Fortunately, Yamamoto and Anderson-Dolan have one of the best role models when it comes to a smaller guy having success at the highest level in hockey: former Chief and current Tampa Bay Lightning forward Tyler Johnson, himself a Spokane native.

Johnson, listed at 5-8, 185, wasn’t drafted following a season in the WHL for the Chiefs when he scored 53 goals and registered 62 assists, becoming the 15th member of the Chiefs to hit the century mark. He led the team in both power-play and short-handed goals and accrued a host of WHL awards.

Still questions about his size lingered, and he was forced to sign a three-year entry level free-agent deal with the Lightning in March of 2011. Of course, it has worked out pretty well for Johnson.

Johnson was nominated for the Calder Trophy as top rookie in 2014 (eventually losing out to Nathan McKinnon of Colorado) and has a pair of 50-plus point seasons to his credit, including his breakout 77-point season in 2014-15. Johnson played in his 300th NHL game this past season while recording his 200th career point and 100th career assist.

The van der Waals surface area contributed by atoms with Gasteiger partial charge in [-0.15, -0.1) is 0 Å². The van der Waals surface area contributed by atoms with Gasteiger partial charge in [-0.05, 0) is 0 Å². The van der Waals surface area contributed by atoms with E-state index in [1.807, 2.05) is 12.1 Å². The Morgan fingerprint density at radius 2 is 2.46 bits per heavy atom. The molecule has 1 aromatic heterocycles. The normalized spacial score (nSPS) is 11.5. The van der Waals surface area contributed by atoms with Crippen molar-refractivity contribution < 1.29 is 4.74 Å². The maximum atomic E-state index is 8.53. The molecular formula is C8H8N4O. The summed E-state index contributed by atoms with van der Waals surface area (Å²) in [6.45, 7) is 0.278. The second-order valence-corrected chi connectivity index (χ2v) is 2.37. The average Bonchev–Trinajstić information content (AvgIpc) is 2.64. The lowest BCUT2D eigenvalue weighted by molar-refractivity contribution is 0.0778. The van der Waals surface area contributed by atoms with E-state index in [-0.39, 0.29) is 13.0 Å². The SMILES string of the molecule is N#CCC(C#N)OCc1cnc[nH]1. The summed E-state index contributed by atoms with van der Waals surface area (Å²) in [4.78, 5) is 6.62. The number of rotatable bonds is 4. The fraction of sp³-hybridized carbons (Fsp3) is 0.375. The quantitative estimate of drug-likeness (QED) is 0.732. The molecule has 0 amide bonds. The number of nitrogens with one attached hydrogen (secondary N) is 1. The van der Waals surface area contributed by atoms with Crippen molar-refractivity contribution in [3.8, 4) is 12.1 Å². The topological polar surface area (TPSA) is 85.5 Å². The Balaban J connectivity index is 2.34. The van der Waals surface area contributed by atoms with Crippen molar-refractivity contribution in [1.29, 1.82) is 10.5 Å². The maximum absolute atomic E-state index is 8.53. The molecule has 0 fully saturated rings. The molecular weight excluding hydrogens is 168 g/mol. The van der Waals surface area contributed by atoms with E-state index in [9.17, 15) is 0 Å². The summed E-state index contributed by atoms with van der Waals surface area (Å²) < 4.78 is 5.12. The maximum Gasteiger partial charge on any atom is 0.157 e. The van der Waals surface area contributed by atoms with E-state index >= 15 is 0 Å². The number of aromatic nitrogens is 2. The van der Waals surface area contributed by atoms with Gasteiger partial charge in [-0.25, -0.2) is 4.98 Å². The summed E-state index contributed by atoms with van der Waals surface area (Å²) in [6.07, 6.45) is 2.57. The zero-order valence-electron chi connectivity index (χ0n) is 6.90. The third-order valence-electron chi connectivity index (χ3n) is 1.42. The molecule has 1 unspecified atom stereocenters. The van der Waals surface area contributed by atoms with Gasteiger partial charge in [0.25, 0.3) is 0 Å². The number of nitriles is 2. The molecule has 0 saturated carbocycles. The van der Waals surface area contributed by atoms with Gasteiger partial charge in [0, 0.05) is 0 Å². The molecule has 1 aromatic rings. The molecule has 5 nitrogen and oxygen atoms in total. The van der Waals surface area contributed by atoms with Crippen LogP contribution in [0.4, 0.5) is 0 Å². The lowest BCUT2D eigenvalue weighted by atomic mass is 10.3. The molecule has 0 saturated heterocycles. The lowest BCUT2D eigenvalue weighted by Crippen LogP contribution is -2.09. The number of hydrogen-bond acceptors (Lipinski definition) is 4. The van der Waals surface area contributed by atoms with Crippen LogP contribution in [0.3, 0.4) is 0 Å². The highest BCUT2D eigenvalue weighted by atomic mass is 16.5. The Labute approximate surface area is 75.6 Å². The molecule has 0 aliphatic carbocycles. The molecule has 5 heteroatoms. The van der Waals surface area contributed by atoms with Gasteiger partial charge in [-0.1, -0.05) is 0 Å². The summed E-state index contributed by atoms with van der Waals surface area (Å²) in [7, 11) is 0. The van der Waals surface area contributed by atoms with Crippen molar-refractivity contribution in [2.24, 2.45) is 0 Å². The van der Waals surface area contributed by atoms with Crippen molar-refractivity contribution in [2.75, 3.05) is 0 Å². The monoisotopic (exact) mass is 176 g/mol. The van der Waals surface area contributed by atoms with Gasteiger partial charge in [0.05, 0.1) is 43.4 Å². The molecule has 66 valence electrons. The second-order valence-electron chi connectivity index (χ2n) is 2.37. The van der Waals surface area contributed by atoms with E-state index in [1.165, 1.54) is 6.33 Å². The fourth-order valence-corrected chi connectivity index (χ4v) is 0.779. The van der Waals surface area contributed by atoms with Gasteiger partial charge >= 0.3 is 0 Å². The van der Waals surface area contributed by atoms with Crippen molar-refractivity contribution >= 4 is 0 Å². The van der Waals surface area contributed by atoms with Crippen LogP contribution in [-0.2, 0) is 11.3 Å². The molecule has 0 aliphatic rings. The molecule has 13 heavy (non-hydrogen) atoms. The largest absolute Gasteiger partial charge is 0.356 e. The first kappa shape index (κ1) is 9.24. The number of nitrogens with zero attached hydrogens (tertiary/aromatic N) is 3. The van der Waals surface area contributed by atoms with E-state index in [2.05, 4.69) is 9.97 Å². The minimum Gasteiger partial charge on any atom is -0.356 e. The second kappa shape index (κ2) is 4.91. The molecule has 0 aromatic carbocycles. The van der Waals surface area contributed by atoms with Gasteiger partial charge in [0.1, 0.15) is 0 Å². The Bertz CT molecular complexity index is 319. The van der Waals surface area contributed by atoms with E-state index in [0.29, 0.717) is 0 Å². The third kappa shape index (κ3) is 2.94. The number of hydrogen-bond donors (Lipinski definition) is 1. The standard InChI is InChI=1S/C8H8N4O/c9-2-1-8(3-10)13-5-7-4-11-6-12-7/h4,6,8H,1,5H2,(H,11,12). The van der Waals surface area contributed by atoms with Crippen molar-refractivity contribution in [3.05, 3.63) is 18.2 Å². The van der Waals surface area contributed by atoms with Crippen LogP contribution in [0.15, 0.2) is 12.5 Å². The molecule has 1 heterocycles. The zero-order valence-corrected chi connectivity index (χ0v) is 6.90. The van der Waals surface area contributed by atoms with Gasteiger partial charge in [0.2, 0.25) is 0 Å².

Yamamoto said he takes inspiration from Johnson, Derek Ryan and other smaller NHL stars such as Martin St. Louis.

And he is often compared to another smaller but dynamic player, Calgary star Johnny Gaudreau.

Spokane Chiefs right wing Kailer Yamamoto (17) celebrates after 5-4 overtime win over the Seattle Thunderbirds at the Spokane Arena. (James Snook / Special to The Spokesman-Review)
Spokane Chiefs right wing Kailer Yamamoto (17) celebrates after 5-4 overtime win over the Seattle Thunderbirds at the Spokane Arena. (James Snook / Special to The Spokesman-Review)